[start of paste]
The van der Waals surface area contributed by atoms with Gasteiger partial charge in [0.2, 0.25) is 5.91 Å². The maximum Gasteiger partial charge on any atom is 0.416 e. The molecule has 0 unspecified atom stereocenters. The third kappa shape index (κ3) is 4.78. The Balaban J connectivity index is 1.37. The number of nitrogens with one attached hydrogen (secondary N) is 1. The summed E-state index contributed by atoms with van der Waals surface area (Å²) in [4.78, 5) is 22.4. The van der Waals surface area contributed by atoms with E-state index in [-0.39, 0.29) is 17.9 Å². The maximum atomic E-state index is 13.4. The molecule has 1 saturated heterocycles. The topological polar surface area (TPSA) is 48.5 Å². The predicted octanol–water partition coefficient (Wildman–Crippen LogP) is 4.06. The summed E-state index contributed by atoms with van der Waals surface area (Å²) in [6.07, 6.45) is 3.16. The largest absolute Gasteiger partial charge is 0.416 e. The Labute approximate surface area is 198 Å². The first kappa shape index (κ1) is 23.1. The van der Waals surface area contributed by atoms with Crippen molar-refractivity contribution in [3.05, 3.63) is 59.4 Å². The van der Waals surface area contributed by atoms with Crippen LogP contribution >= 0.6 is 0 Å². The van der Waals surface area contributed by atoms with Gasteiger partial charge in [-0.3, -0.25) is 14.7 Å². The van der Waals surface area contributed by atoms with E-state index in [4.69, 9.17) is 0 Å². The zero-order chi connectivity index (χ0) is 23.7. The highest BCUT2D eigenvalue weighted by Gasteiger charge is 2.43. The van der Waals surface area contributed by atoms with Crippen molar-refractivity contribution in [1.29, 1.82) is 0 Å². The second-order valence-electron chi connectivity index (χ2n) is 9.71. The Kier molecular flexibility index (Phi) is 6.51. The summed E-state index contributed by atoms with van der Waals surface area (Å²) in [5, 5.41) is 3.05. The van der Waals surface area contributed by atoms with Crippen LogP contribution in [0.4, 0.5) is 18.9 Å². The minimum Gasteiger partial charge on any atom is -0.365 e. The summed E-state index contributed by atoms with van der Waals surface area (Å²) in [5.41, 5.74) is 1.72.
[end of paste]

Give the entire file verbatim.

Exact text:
The van der Waals surface area contributed by atoms with Gasteiger partial charge in [0.2, 0.25) is 5.91 Å². The maximum Gasteiger partial charge on any atom is 0.416 e. The molecule has 0 unspecified atom stereocenters. The third kappa shape index (κ3) is 4.78. The Balaban J connectivity index is 1.37. The number of nitrogens with one attached hydrogen (secondary N) is 1. The summed E-state index contributed by atoms with van der Waals surface area (Å²) in [4.78, 5) is 22.4. The van der Waals surface area contributed by atoms with E-state index in [-0.39, 0.29) is 17.9 Å². The maximum atomic E-state index is 13.4. The molecule has 1 saturated heterocycles. The topological polar surface area (TPSA) is 48.5 Å². The predicted octanol–water partition coefficient (Wildman–Crippen LogP) is 4.06. The summed E-state index contributed by atoms with van der Waals surface area (Å²) in [6.07, 6.45) is 3.16. The largest absolute Gasteiger partial charge is 0.416 e. The Labute approximate surface area is 198 Å². The first kappa shape index (κ1) is 23.1. The van der Waals surface area contributed by atoms with Crippen molar-refractivity contribution in [3.05, 3.63) is 59.4 Å². The van der Waals surface area contributed by atoms with Crippen LogP contribution >= 0.6 is 0 Å². The van der Waals surface area contributed by atoms with Gasteiger partial charge in [-0.3, -0.25) is 14.7 Å². The van der Waals surface area contributed by atoms with E-state index in [4.69, 9.17) is 0 Å². The zero-order chi connectivity index (χ0) is 23.7. The highest BCUT2D eigenvalue weighted by Gasteiger charge is 2.43. The van der Waals surface area contributed by atoms with Crippen molar-refractivity contribution in [1.29, 1.82) is 0 Å². The second-order valence-electron chi connectivity index (χ2n) is 9.71. The Kier molecular flexibility index (Phi) is 6.51. The summed E-state index contributed by atoms with van der Waals surface area (Å²) in [5, 5.41) is 3.05. The van der Waals surface area contributed by atoms with Crippen LogP contribution in [0.4, 0.5) is 18.9 Å². The minimum Gasteiger partial charge on any atom is -0.365 e. The summed E-state index contributed by atoms with van der Waals surface area (Å²) in [5.41, 5.74) is 1.72.